None of this is to say that the lawn isn't itself produced or that it somehow pre-exists the capitalist economy of its creation. Nevertheless, the lawn itself has independent power in the process of producing that economy, its constituent agents, and the ideas of those agents. It is not the prime mover of such a system, but it is an essential part. It has its own interests too, mediated by the structured flows of fertilizer, water, and pesticides in the urban infrastructure where it is resident. This role, previously only assigned to social actors and institutions (policemen, courts, offices, families), must be extended to the nonhuman if there is any hope of resisting and dismantling the political economies of nature in which we are so tightly bound.
This approach to the lawn, we would further argue therefore, holds epistemological implications for a far wider problem in political ecological explanation. How do objects matter in a world where culture mediates our experience of objects? How can the lawn matter independently of its own construction? To date, soft answers have been given to this problem. Objects are part of political actor-networks, it has for example previously been suggested (Robbins 2004). The lawn, the chemical company, and the consumer, together stabilize a regime of reality that is mutually reinforcing, and mutually constitutive.
This answer, however satisfying and self-evidently true, under-specifies the character of object-subject interactions. As Timothy Mitchell asserts, such an approach does much to dismantle the simple and problematic subject/object and human/nature dualisms that proliferate in modern thinking. But, as he further insists,
To put in question these distinctions, and the assumptions about agency and history they make possible, does not mean introducing a limitless number of actors and networks, all of which are somehow of equal significance and power. Rather it means making the issue of power and agency a question, instead of an answer known in advance.
We have not argued here, therefore, that turfgrass exists outside of our categorical understanding or our social imagination of "lawn" per se. Nor have we argued that turfgrass has a monopoly on the power to call the subject into being. Nor have we argued that turfgrass acts prior to, or outside of, the capitalist forces of production we have so exhaustively detailed here. "Ideas and technology did not precede this mixture as pure forms of thought brought to bear on the messy world of reality. They emerged from the mixture and were manufactured in the processes themselves" (Mitchell 2002:52). Instead we have asserted, also following Timothy Mitchell, that nature speaks. It does so we suggest by hailing into existence specific kinds of human subjects, whose system of material ideological practices have ecological consequences as well as causes. To examine this flow of power and chemicals is to begin to shed light on the active role of natural objects in capitalized ecosystems. This network of power, between capital, community, and turf creates a flow not only of value, but of chemical externalities that are quite simply bad for children, wildlife, and other living things. Only once we recognize the chemical user as subjected, therefore, can we unimagine the ideological formations that make it possible.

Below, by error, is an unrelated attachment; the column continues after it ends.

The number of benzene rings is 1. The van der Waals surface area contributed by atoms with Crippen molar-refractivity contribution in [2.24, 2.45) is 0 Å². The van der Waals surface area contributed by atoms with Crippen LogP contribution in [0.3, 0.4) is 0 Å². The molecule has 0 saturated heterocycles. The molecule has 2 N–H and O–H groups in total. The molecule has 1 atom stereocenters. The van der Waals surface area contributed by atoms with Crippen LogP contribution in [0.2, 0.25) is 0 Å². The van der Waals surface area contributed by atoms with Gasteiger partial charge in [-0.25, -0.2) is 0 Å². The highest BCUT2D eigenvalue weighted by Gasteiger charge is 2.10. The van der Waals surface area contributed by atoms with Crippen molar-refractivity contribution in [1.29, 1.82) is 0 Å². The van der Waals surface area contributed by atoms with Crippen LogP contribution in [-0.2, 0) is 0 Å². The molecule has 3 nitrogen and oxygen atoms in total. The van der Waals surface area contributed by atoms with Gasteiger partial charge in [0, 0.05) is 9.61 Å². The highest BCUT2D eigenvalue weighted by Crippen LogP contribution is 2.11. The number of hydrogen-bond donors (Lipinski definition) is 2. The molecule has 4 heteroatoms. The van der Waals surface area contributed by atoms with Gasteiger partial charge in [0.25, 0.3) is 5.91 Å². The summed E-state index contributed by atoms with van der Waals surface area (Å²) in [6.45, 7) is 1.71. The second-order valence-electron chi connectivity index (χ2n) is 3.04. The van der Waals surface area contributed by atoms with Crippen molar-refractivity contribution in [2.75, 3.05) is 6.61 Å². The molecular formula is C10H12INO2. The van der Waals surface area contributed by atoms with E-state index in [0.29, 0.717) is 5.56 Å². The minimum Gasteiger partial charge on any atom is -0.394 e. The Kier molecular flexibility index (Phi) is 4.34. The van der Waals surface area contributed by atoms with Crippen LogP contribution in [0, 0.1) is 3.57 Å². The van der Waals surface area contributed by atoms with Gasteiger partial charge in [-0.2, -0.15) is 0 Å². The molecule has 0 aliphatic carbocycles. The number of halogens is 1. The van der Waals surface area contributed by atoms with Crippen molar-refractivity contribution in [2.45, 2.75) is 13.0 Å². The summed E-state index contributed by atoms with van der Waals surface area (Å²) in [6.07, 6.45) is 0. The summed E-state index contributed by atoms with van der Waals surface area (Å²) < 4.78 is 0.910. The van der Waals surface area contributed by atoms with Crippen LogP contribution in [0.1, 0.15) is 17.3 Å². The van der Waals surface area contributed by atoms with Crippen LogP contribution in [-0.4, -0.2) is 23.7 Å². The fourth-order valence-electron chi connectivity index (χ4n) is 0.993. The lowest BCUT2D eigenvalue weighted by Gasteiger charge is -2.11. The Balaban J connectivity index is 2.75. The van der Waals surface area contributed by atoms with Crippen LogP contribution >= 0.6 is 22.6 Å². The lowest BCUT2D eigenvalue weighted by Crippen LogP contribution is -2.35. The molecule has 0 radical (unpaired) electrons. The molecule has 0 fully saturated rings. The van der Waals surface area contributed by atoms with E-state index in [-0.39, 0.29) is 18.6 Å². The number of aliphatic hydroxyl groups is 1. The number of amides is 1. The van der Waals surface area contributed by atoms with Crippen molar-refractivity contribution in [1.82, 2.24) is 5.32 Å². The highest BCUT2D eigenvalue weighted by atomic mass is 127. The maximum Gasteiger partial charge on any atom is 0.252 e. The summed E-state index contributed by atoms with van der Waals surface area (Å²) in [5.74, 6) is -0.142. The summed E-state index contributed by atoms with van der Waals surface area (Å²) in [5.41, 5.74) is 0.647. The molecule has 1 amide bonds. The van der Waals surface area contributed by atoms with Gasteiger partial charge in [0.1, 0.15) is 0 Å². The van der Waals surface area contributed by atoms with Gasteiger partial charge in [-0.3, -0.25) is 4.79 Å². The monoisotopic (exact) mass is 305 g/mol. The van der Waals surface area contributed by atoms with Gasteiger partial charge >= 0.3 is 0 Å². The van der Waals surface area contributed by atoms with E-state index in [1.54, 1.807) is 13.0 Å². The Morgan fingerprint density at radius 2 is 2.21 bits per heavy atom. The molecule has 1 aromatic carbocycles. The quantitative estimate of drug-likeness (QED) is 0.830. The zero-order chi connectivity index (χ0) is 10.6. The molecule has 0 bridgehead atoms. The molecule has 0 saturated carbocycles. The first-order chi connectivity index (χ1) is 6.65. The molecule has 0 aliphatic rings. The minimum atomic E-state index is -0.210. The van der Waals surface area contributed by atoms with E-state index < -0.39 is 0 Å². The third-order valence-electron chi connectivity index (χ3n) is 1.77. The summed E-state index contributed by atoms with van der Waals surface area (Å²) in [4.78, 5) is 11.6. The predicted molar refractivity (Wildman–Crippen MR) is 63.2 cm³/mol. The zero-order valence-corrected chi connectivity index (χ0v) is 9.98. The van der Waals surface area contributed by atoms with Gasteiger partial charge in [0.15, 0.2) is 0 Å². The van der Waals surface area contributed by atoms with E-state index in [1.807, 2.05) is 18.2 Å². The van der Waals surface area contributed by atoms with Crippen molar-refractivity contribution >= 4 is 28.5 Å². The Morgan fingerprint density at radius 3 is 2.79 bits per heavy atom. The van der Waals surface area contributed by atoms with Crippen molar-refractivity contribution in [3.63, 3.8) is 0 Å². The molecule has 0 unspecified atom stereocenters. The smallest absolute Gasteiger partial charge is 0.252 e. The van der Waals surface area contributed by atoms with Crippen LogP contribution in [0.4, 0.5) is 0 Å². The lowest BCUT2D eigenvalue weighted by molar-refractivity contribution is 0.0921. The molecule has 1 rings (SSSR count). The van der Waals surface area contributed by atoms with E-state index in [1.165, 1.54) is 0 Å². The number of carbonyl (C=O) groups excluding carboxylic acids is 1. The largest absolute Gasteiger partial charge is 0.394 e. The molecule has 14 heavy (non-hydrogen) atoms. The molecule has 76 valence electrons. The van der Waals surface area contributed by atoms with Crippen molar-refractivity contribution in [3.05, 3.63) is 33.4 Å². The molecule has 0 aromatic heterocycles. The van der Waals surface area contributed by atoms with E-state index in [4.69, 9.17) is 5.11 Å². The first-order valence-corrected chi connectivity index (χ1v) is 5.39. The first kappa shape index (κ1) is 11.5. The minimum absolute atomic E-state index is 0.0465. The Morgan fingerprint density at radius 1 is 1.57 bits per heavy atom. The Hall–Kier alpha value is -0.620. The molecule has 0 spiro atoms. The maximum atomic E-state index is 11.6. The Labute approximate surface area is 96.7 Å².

In this way the lawn is in no way unique. To examine this flow of power and chemicals is to shed light on the active role of all kinds of subject-producing objects. Light switches, birds, filing cabinets, bacteria, trees, swimming pools, coyotes, and ATMs, all act to produce the subject we recognize as ourselves, as we live out our "joint lives", things and people together, locked in mutually constituted identities (Haraway 2003:16-17). And while human actors obey socioeconomic institutions and while they are in turn enmeshed in an economy driven by a massive industry, itself in a state of crisis and consolidation, as is so evident from ever-hungry turfgrass, it is the demands of objects that set the pace and character of subjected community lives. People's behaviours are tied to the exigencies of capitalist power, to be sure, but with the localized experience of neighbourhood objects holding independent, prior, and often ultimate authority.
An urban political ecology with any hope of political and explanatory efficacy must begin precisely from here, therefore, through the documentation of the Teachings, "prehensions", or "graspings", following Haraway (2003:6), of objects and subjects into one another, each created through its interaction with the other. Political ecology must acknowledge the agency of nature as well as its socially constructed character. It must recognize the consciousness of human subjects even while recognizing its constitution by the non-human. Unthinking the pervasive and expanding hazards of urban life, like the North American lawn, requires respecting the power of not only distant multi-national capital, therefore, but also of the intimate odds and ends of daily life. It means understanding ourselves in the myriad objects of the world around us.
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